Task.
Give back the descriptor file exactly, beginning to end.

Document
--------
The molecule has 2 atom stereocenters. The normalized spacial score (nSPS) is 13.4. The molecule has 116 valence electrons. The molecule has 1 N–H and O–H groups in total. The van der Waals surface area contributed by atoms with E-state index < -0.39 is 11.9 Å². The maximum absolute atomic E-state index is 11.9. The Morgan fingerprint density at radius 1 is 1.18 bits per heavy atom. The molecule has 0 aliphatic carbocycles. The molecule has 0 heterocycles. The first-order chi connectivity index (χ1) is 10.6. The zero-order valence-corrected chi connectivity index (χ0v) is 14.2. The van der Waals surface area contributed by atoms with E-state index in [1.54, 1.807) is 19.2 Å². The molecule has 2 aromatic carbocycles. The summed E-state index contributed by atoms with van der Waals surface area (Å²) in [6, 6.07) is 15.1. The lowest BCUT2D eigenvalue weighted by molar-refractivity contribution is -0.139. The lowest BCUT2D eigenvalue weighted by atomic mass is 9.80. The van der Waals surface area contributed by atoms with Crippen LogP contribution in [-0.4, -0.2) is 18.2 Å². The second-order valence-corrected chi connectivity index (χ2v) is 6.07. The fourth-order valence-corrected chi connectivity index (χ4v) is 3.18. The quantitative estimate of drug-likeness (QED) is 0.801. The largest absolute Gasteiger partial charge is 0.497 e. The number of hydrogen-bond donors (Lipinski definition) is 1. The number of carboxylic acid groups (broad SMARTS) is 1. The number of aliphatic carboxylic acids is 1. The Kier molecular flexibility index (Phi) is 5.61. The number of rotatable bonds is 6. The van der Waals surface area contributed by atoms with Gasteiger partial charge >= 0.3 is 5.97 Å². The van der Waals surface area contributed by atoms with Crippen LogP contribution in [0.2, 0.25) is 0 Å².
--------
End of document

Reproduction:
The molecule has 2 atom stereocenters. The normalized spacial score (nSPS) is 13.4. The molecule has 116 valence electrons. The molecule has 1 N–H and O–H groups in total. The van der Waals surface area contributed by atoms with E-state index < -0.39 is 11.9 Å². The maximum absolute atomic E-state index is 11.9. The Morgan fingerprint density at radius 1 is 1.18 bits per heavy atom. The molecule has 0 aliphatic carbocycles. The molecule has 0 heterocycles. The first-order chi connectivity index (χ1) is 10.6. The zero-order valence-corrected chi connectivity index (χ0v) is 14.2. The van der Waals surface area contributed by atoms with E-state index in [1.54, 1.807) is 19.2 Å². The molecule has 2 aromatic carbocycles. The summed E-state index contributed by atoms with van der Waals surface area (Å²) in [6, 6.07) is 15.1. The lowest BCUT2D eigenvalue weighted by molar-refractivity contribution is -0.139. The lowest BCUT2D eigenvalue weighted by atomic mass is 9.80. The van der Waals surface area contributed by atoms with Crippen LogP contribution in [-0.4, -0.2) is 18.2 Å². The second-order valence-corrected chi connectivity index (χ2v) is 6.07. The fourth-order valence-corrected chi connectivity index (χ4v) is 3.18. The quantitative estimate of drug-likeness (QED) is 0.801. The largest absolute Gasteiger partial charge is 0.497 e. The number of hydrogen-bond donors (Lipinski definition) is 1. The number of carboxylic acid groups (broad SMARTS) is 1. The number of aliphatic carboxylic acids is 1. The Kier molecular flexibility index (Phi) is 5.61. The number of rotatable bonds is 6. The van der Waals surface area contributed by atoms with Gasteiger partial charge >= 0.3 is 5.97 Å². The van der Waals surface area contributed by atoms with Crippen LogP contribution in [0.2, 0.25) is 0 Å².